Let’s all pause for the collective groan that is Monday.

Feel better? Maybe some book stuff will help.

First, hop over to Bitter Empire and check out my review of a sweet little book called George’s Grand Tour. The book is about George, eighty-three, and his “young” neighbor Charles, seventy-six, who decide to road trip the route of the Tour de France.

And if that isn’t enough, here are some interesting links I have been collecting.

  • What’s the Point of Handwriting? (via LitHub). From the article: “Unlike digital’s precision, writing is blurry individuality under a general system. But in addition to this, we all have our own personalized understanding of arrows, squiggles, double-underlines and so on—little personal codes we develop over time to ‘talk to ourselves.’ To write by hand is to always foreground an inevitable uniqueness, visually marking out an identity in opposition to, say, this font you’re reading right now.” Now that’s an interesting twist! Giving up handwriting for digital text is giving up something that is unique to each of us. Don’t give away your individuality, grab a pen and start writing!
  • Gods and Goddesses help us all, The Millions has a list of the Most Anticipated books of the second half of 2015. Readers, get your TBR lists ready, you’ll be adding gobs of books to it.
  • Before you put your TBR list away, take a look at Neglected Books Revisited, Part 1 at American Scholar. It being a part one implies there will soon be a part two!
  • And while you are adding books, might as well check out a list by novelist Sophie McManus of 7 Great Books Born from “Catastrophes”. Virginia Woolf’s On Being Ill leads the list and I can attest to it being a pretty great book.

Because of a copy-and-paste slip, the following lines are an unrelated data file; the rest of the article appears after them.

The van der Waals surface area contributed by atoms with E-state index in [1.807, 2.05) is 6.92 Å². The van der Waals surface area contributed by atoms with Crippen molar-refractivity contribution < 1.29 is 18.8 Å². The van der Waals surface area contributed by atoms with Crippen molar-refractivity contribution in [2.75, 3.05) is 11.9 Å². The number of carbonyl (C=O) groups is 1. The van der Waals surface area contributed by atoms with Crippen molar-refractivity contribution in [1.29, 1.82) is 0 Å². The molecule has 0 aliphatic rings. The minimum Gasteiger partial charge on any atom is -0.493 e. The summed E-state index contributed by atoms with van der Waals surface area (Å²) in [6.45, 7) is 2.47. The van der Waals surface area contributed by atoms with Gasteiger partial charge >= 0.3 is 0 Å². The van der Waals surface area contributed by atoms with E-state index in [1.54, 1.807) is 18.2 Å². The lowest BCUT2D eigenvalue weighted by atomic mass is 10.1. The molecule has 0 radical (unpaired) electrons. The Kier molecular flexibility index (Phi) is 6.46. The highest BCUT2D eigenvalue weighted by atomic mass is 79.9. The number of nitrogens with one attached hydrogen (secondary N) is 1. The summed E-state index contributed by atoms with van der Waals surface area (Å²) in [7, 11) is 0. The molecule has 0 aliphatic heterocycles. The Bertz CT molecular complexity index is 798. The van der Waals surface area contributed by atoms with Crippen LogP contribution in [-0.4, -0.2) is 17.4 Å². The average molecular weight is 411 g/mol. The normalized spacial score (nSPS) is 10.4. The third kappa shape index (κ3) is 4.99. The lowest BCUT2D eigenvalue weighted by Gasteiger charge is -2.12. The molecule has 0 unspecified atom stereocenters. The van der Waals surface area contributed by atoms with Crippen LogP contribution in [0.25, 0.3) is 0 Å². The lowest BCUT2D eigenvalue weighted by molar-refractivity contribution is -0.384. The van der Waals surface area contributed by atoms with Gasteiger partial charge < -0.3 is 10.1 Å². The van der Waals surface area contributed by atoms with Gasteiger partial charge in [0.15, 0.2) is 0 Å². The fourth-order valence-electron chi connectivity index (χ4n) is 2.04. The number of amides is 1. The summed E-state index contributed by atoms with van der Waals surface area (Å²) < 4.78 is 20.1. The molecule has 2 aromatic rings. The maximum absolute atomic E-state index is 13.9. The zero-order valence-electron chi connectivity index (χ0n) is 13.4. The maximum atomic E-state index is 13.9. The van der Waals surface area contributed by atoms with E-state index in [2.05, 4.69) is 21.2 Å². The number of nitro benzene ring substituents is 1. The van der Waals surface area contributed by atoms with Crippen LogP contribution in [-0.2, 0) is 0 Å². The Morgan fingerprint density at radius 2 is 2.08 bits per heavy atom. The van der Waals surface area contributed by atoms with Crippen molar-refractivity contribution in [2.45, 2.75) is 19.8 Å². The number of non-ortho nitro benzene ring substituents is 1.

• On the futility of writing (and writing in spite of it all) (via LitHub). From the article: “Were I ever to be asked for a writing tip, something born out of this experience would be my choice: walk into any gigantic bookshop and think whether you can face being one more name lost in this desert of words. If that ideal situation proves too much to bear do something else with your time (it is of course highly likely that if you go around asking for writing tips you will never make it on print).” And, might I add, if you are that kind of person, you probably imagine your book will be displayed on a front table as a bestseller.
  • In The World’s Descent Steve King notes that Harold Bloom turned 85 on July 11th and compares what Bloom believes reading should be with what a few other scholarly types are saying these days. I am not a fan of Bloom’s dogmatism and his anti-feminist rants, but nonetheless I respect the man. How can I not respect someone who cares so deeply about literature even if I disagree with him on a number of things?
  • Nicola Griffith writes The Women You Didn’t See: A Letter to Alice Sheldon. You may know Alice Sheldon better under her pen name, James Tiptree, Jr. It’s a lovely, sad letter.

There you are. I hope at least one of them will go a little way to help Monday be not quite so bad.